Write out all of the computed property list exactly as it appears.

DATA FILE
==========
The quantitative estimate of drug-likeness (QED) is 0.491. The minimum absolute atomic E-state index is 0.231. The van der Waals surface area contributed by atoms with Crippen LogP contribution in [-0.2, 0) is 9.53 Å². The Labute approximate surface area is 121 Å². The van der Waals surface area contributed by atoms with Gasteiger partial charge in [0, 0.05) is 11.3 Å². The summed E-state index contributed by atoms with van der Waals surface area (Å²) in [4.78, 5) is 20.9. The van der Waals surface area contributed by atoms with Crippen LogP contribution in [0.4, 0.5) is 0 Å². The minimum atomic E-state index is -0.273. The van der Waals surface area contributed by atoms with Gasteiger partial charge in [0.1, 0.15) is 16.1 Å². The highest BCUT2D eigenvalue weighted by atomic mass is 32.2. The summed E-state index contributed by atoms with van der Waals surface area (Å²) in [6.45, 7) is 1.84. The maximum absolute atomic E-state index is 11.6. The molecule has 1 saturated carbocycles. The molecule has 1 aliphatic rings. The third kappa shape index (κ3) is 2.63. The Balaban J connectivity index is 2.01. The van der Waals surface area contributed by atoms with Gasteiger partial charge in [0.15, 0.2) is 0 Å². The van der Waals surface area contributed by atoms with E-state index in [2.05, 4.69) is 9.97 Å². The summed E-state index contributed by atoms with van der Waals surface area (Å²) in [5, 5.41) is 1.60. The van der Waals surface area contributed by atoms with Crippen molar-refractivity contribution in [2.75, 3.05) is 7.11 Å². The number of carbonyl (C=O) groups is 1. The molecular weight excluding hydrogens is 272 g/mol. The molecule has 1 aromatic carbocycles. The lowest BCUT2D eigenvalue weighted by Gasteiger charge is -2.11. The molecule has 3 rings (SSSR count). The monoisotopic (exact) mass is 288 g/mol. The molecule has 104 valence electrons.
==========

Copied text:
The quantitative estimate of drug-likeness (QED) is 0.491. The minimum absolute atomic E-state index is 0.231. The van der Waals surface area contributed by atoms with Crippen LogP contribution in [-0.2, 0) is 9.53 Å². The Labute approximate surface area is 121 Å². The van der Waals surface area contributed by atoms with Gasteiger partial charge in [0, 0.05) is 11.3 Å². The summed E-state index contributed by atoms with van der Waals surface area (Å²) in [4.78, 5) is 20.9. The van der Waals surface area contributed by atoms with Crippen LogP contribution in [0.4, 0.5) is 0 Å². The minimum atomic E-state index is -0.273. The van der Waals surface area contributed by atoms with Gasteiger partial charge in [0.1, 0.15) is 16.1 Å². The highest BCUT2D eigenvalue weighted by atomic mass is 32.2. The summed E-state index contributed by atoms with van der Waals surface area (Å²) in [6.45, 7) is 1.84. The maximum absolute atomic E-state index is 11.6. The molecule has 1 saturated carbocycles. The molecule has 1 aliphatic rings. The third kappa shape index (κ3) is 2.63. The Balaban J connectivity index is 2.01. The van der Waals surface area contributed by atoms with Gasteiger partial charge in [0.15, 0.2) is 0 Å². The van der Waals surface area contributed by atoms with E-state index in [2.05, 4.69) is 9.97 Å². The summed E-state index contributed by atoms with van der Waals surface area (Å²) in [5, 5.41) is 1.60. The van der Waals surface area contributed by atoms with Crippen molar-refractivity contribution in [2.75, 3.05) is 7.11 Å². The number of carbonyl (C=O) groups is 1. The molecular weight excluding hydrogens is 272 g/mol. The molecule has 1 aromatic carbocycles. The lowest BCUT2D eigenvalue weighted by Gasteiger charge is -2.11. The molecule has 3 rings (SSSR count). The monoisotopic (exact) mass is 288 g/mol. The molecule has 104 valence electrons.